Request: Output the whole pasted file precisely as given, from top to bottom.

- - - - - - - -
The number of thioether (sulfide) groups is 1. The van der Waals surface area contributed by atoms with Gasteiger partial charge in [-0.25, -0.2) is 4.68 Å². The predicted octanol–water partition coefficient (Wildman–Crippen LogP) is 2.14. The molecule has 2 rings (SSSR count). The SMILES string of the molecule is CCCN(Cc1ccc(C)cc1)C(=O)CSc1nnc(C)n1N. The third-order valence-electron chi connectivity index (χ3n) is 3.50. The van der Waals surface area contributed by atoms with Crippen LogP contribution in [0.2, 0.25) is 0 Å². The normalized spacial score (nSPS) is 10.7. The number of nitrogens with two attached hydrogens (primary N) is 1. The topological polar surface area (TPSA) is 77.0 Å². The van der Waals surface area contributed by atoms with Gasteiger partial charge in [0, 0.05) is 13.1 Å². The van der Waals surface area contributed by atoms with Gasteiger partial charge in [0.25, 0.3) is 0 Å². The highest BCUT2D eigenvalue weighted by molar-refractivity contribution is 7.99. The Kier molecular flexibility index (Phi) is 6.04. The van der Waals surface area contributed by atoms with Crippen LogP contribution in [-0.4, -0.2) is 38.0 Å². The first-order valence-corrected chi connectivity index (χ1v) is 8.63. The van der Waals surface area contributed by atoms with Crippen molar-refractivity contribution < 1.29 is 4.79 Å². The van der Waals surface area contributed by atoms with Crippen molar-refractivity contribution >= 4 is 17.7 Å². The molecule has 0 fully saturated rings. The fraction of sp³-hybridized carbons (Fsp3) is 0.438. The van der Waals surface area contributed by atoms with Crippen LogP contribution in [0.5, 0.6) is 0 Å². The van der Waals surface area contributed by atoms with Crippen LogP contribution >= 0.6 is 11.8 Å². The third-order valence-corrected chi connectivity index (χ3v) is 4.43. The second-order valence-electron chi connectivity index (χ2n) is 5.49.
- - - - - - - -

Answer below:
The number of thioether (sulfide) groups is 1. The van der Waals surface area contributed by atoms with Gasteiger partial charge in [-0.25, -0.2) is 4.68 Å². The predicted octanol–water partition coefficient (Wildman–Crippen LogP) is 2.14. The molecule has 2 rings (SSSR count). The SMILES string of the molecule is CCCN(Cc1ccc(C)cc1)C(=O)CSc1nnc(C)n1N. The third-order valence-electron chi connectivity index (χ3n) is 3.50. The van der Waals surface area contributed by atoms with Crippen LogP contribution in [0.2, 0.25) is 0 Å². The normalized spacial score (nSPS) is 10.7. The number of nitrogens with two attached hydrogens (primary N) is 1. The topological polar surface area (TPSA) is 77.0 Å². The van der Waals surface area contributed by atoms with Gasteiger partial charge in [0, 0.05) is 13.1 Å². The van der Waals surface area contributed by atoms with Gasteiger partial charge in [0.25, 0.3) is 0 Å². The highest BCUT2D eigenvalue weighted by molar-refractivity contribution is 7.99. The Kier molecular flexibility index (Phi) is 6.04. The van der Waals surface area contributed by atoms with Crippen LogP contribution in [-0.4, -0.2) is 38.0 Å². The first-order valence-corrected chi connectivity index (χ1v) is 8.63. The van der Waals surface area contributed by atoms with Crippen molar-refractivity contribution < 1.29 is 4.79 Å². The van der Waals surface area contributed by atoms with Crippen molar-refractivity contribution >= 4 is 17.7 Å². The molecule has 0 fully saturated rings. The fraction of sp³-hybridized carbons (Fsp3) is 0.438. The van der Waals surface area contributed by atoms with Crippen LogP contribution in [0.5, 0.6) is 0 Å². The van der Waals surface area contributed by atoms with Crippen LogP contribution >= 0.6 is 11.8 Å². The third-order valence-corrected chi connectivity index (χ3v) is 4.43. The second-order valence-electron chi connectivity index (χ2n) is 5.49.